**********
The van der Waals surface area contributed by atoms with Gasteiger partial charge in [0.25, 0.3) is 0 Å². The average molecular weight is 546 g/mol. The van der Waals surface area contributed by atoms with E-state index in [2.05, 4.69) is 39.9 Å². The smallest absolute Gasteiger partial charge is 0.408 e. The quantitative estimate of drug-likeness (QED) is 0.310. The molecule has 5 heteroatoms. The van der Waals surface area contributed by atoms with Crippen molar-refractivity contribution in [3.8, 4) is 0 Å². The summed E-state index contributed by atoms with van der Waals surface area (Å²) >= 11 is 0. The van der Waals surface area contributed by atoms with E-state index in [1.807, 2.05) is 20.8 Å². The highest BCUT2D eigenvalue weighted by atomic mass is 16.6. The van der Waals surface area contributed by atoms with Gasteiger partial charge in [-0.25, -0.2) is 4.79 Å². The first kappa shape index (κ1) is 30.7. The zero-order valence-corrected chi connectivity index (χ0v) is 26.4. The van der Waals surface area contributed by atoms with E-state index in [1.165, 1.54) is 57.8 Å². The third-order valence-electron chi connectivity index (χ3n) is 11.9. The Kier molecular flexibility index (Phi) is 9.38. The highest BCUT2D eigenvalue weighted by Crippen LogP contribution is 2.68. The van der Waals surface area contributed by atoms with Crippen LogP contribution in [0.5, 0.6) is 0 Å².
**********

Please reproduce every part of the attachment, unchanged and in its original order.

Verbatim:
The van der Waals surface area contributed by atoms with Gasteiger partial charge in [0.25, 0.3) is 0 Å². The average molecular weight is 546 g/mol. The van der Waals surface area contributed by atoms with E-state index in [2.05, 4.69) is 39.9 Å². The smallest absolute Gasteiger partial charge is 0.408 e. The quantitative estimate of drug-likeness (QED) is 0.310. The molecule has 5 heteroatoms. The van der Waals surface area contributed by atoms with Crippen molar-refractivity contribution in [3.8, 4) is 0 Å². The summed E-state index contributed by atoms with van der Waals surface area (Å²) >= 11 is 0. The van der Waals surface area contributed by atoms with E-state index in [1.807, 2.05) is 20.8 Å². The highest BCUT2D eigenvalue weighted by atomic mass is 16.6. The van der Waals surface area contributed by atoms with Gasteiger partial charge in [-0.25, -0.2) is 4.79 Å². The first kappa shape index (κ1) is 30.7. The zero-order valence-corrected chi connectivity index (χ0v) is 26.4. The van der Waals surface area contributed by atoms with E-state index in [1.165, 1.54) is 57.8 Å². The third-order valence-electron chi connectivity index (χ3n) is 11.9. The Kier molecular flexibility index (Phi) is 9.38. The highest BCUT2D eigenvalue weighted by Crippen LogP contribution is 2.68. The van der Waals surface area contributed by atoms with Crippen LogP contribution in [0.5, 0.6) is 0 Å².